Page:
The unmissable Labour Uncut website, run by Siôn Simon, has an interesting insider report from last night’s Parliamentary Labour Party leadership hustings that goes further than the various quotes and tweets that followed it.
A few bits stand out:
What would you bring to being PM?
David Miliband: Know what has to be achieved. Discipline, promise and definition.
Diane Abbott: We have to get the policy right and communicate it better.
Ed Balls: I will bring judgement and courage, strength, and resilience to the heat from the Tory press. I talk a language people understand.
Andy Burnham: Unify people. Good judgement important when instincts take over. Ability to inspire people.
Ed Miliband: Values. We went wrong when we spoke the language of technocrats. Empathy.
John McDonnell: Shared life experience. Need for a new form of political activism which is not driven from the centre.
Some will note Ed Miliband’s answer, in particular.
Asked about immigration, David Miliband offered the boldest and most positive answer:
David Miliband: Use right tone. We got it wrong on fairness in housing allocation and supply. If you want a leader who wants a Dutch auction on immigration or Europe, don’t vote for me. Britain is better because of immigration.
That reminds me of when Tony Blair said of William Hague: “Asylum: we’ve got a problem. But ask me to exploit it in terms of race then vote for the other man — I will not do it.”
Asked what were the toughest and the most unpopular political decisions they’d had to make, Ed Miliband confirmed that standing against his brother was the “toughest” decision he had made.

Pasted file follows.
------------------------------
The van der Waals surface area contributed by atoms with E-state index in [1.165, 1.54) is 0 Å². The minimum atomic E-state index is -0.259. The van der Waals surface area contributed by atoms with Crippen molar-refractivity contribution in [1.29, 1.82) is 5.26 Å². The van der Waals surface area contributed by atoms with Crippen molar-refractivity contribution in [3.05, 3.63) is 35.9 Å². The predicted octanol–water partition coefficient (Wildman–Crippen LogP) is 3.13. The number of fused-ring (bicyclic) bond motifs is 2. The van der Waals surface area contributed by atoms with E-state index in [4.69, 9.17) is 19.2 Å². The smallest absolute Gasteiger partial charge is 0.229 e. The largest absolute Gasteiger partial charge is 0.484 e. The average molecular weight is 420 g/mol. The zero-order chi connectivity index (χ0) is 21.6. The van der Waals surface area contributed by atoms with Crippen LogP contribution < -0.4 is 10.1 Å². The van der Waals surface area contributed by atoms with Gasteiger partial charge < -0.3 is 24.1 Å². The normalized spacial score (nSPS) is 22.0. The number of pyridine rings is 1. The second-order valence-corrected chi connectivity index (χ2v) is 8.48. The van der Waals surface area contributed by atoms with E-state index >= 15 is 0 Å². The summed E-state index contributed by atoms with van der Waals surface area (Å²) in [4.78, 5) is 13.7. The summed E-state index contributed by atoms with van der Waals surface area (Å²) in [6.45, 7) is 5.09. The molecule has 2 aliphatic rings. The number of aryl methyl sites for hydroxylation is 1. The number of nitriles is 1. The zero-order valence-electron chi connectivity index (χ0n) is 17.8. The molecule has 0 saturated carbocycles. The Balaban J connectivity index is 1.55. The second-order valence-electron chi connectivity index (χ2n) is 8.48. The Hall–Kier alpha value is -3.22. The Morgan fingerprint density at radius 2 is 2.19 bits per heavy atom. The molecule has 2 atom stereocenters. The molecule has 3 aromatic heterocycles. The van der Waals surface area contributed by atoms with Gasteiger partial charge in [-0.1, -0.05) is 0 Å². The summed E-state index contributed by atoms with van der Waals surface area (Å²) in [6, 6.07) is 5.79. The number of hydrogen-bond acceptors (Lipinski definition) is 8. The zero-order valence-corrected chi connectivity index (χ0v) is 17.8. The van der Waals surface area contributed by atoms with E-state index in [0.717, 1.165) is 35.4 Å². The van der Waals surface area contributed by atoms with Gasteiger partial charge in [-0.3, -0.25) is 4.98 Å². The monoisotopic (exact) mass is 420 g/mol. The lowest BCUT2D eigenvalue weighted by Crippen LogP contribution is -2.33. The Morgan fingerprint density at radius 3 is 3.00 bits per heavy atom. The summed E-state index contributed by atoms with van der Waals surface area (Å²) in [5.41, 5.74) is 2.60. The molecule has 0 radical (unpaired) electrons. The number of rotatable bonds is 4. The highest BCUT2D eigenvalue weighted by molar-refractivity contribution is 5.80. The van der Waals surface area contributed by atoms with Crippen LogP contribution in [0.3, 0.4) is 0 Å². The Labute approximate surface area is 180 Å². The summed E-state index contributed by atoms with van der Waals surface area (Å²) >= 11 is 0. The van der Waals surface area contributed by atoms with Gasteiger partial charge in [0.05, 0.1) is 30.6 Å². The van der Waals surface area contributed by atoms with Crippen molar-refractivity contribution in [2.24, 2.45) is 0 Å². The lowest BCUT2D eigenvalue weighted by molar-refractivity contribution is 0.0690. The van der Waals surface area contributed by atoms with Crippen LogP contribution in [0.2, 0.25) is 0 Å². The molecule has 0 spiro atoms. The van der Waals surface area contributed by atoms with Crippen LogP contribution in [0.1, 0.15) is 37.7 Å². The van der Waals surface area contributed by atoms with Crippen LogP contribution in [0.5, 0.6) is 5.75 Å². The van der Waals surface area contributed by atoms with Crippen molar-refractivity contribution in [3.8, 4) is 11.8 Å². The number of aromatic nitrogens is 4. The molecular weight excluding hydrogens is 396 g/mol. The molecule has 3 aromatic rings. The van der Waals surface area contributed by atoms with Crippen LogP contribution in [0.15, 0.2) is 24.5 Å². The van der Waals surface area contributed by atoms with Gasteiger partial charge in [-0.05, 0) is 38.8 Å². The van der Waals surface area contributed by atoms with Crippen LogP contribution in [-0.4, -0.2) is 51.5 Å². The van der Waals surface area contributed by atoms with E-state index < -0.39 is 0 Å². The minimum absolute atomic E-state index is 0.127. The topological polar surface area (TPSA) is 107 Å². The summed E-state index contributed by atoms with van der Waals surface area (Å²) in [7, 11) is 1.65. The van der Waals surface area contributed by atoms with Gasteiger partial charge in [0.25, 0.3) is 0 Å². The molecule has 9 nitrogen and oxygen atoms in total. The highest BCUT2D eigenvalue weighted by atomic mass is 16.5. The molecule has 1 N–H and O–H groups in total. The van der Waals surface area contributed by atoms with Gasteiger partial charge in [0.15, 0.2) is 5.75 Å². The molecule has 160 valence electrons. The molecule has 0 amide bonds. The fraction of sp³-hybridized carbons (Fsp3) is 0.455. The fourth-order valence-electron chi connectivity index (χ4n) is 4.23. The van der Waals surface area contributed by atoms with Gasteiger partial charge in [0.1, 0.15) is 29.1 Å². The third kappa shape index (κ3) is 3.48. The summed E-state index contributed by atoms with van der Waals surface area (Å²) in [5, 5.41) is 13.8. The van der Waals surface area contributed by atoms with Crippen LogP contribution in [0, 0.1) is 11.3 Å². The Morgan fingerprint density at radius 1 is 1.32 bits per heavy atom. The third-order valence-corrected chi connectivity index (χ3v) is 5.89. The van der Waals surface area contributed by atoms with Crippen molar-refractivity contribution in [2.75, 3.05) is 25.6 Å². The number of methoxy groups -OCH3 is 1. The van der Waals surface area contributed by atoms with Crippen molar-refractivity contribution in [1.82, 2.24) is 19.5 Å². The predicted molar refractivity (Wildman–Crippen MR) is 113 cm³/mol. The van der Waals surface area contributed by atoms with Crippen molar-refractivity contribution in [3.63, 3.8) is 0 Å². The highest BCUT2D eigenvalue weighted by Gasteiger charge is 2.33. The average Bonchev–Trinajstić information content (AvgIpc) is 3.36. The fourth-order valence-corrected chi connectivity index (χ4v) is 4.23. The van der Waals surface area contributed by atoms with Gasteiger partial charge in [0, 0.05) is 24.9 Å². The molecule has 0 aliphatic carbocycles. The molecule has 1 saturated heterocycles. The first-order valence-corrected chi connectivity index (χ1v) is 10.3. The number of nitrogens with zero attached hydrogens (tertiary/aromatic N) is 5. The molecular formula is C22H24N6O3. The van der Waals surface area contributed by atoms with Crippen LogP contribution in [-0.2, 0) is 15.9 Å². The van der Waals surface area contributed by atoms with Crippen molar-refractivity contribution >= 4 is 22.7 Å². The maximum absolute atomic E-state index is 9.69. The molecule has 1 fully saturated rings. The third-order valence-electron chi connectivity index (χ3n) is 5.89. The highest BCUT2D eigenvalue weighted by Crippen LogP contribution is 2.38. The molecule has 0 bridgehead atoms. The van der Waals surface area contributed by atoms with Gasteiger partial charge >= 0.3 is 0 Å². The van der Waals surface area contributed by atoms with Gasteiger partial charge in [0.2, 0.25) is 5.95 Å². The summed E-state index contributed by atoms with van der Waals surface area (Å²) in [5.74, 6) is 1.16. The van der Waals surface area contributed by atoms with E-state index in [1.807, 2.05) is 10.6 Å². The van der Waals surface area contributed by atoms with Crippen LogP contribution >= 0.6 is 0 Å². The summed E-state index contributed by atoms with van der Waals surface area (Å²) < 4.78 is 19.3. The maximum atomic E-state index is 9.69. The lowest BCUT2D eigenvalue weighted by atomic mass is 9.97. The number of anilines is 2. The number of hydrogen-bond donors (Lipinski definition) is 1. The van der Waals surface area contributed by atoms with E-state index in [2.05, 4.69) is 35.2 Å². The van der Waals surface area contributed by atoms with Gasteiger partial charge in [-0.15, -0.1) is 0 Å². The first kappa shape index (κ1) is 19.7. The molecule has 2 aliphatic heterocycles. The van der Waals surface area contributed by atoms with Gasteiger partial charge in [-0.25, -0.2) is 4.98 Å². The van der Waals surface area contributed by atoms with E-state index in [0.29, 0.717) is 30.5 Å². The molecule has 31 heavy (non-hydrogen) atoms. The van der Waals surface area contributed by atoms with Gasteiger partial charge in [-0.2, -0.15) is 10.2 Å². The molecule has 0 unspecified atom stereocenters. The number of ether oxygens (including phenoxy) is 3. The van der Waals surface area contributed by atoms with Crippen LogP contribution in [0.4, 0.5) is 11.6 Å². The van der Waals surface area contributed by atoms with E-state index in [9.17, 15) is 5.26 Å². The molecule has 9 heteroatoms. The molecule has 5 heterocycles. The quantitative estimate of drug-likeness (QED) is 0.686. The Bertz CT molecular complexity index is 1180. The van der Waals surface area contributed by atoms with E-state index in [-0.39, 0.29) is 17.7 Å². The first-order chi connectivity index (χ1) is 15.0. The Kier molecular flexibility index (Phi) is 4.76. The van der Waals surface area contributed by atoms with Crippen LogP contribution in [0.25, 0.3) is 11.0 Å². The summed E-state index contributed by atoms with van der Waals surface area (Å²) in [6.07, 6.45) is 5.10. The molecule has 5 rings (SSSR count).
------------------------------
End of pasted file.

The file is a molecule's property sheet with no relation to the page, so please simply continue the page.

John McDonnell: Voting against the government because of my principled positions.
Diane Abbott: Sending my son to the City of London School. I put the child first.
David Miliband: Actually, sometimes the toughest thing was voting for the government [got a big laugh]. And the Iraq war. I’ve read the Blix report and I’d make same decision now as then.
Ed Balls: The toughest was waiting the two weeks for the independent report into Haringey children’s services while David Cameron talked about Baby P. The most unpopular were the decisions on the systematic abuse of admissions to faith schools.
Andy Burnham: The toughest was Iraq and most unpopular was the privatisation of NHS logistics.
Ed Miliband: Toughest was standing against brother, but I wanted the widest choice. Most unpopular was defending our decisions on nuclear power. Lots of people said we were wrong. Also, defending the third runway at Heathrow because of collective responsibility. Winding up the debate defending the third runway, which I didn’t support.
Details of tomorrow night’s hustings, hosted by the NS, can be found here.